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Media specialist turned techie codes system to ensure school library books follow state law

At Patty Duval’s house, the C-word is banned.

The 'C' in classroom libraries, of course.

As the Alachua County Public Schools media specialist, Duval, 61, said her work in education today is very different than what it was 16 years ago. Naturally, that was before a state law required Florida school districts to assess each book on classroom shelves and before Duval programmed a way to make that process easier.

”We just had to do our best to put a positive spin on it and say, ‘We can do this — we are going to make sure that books are in our kids' hands.’”

Since July 2022, every school district in the state has been evaluating all of its classroom materials and posting them online to follow the K-12 Education law. In Alachua County, that means cataloging over 100,000 books in elementary schools alone. To comply, some districts like Clay County and Martin County first resorted to removing books from classroom library shelves.

But that’s not Duval’s style.

Instead, she embarked on a six-month-long process, programming a system to determine which of the county’s reads follow standards set in legislation like the Parental Rights in Education Act, often dubbed the “Don’t Say Gay” law. Duval has no previous coding experience.

“I kept telling everybody it was gonna work — ‘It's gonna be great, you guys, it's gonna be great,’” she said. “I really didn't know.”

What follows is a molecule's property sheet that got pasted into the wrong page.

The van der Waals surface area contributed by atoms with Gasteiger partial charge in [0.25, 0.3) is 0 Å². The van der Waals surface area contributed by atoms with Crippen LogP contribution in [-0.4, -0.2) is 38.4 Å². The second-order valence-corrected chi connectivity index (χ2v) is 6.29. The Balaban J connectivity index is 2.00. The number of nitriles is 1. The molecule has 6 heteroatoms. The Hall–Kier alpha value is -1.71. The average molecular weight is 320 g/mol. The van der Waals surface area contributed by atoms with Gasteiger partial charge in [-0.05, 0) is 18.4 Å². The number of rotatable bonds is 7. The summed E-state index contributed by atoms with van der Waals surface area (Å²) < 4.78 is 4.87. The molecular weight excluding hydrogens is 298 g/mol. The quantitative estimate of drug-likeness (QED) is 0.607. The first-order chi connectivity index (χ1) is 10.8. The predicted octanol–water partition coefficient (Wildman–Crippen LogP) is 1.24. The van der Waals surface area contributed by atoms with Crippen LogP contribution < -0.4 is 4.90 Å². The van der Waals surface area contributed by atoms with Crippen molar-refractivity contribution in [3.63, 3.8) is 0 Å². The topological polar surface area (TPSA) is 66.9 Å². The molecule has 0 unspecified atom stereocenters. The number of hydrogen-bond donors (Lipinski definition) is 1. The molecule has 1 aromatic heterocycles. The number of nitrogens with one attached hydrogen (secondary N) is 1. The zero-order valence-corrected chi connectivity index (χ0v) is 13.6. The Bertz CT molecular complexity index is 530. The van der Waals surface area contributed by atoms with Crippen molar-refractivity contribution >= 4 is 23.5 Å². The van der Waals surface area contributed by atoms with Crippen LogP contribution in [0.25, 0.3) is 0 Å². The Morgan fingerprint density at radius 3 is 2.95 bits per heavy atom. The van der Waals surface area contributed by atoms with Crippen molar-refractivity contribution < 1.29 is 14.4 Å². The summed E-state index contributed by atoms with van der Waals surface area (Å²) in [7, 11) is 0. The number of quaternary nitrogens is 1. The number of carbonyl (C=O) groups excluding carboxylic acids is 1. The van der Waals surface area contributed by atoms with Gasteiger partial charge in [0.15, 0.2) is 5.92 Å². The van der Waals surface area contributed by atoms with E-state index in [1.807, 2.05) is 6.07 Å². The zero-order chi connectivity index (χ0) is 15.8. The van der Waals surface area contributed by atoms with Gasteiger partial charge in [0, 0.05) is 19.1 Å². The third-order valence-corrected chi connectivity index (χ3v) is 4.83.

Getting started

All school media professionals in the state received training in January in accordance with the K-12 Education law, which Duval said kick-started her course of action with the county’s elementary schools. She chose to start in the younger grades because elementary teachers had more titles to sort through.

“Who would imagine that a kindergarten teacher would have 1,200 books on their shelf?” she asked.

Classroom materials had to be published within a reasonable time. It was March. Duval exported the book titles, authors and ISBNs of one classroom library into a spreadsheet — a reasonable enough start, she said.

One spreadsheet became a series. But despite all the data being right there, Duval said she still wasn’t happy. She feared tricky formulas would grow confusing once other school librarians became involved. Enter code-writing software Google Apps Scripts.

After diving through dozens of YouTube tutorials and months of fine-tuning her code, Duval found a unified way to categorize every book in the county’s elementary schools.

But more work remained.

Besides finding a way to approach the law, Duval said she also had to teach county media specialists not to fear it.

“The training that the state provided for us in January did place a lot of emphasis on pornography, and that is a felony,” she said. “It really had media specialists feeling a little anxious.”

Under state law, it’s illegal for classroom materials to depict sexually explicit content, including sexual intercourse, abuse and masturbation. Under the Parental Rights in Education Act, it’s also illegal for classroom instruction to include discussions on sexual or gender identity.

Consequently, Duval said librarians worried they’d face legal trouble if they misinterpreted the law while sorting through books. With practice, she said they felt much more at ease.

Book challenges 

Amid reports of book banning in districts throughout the state, Alachua County has seemingly remained untouched. Though parents were always able to challenge education materials, none have done so.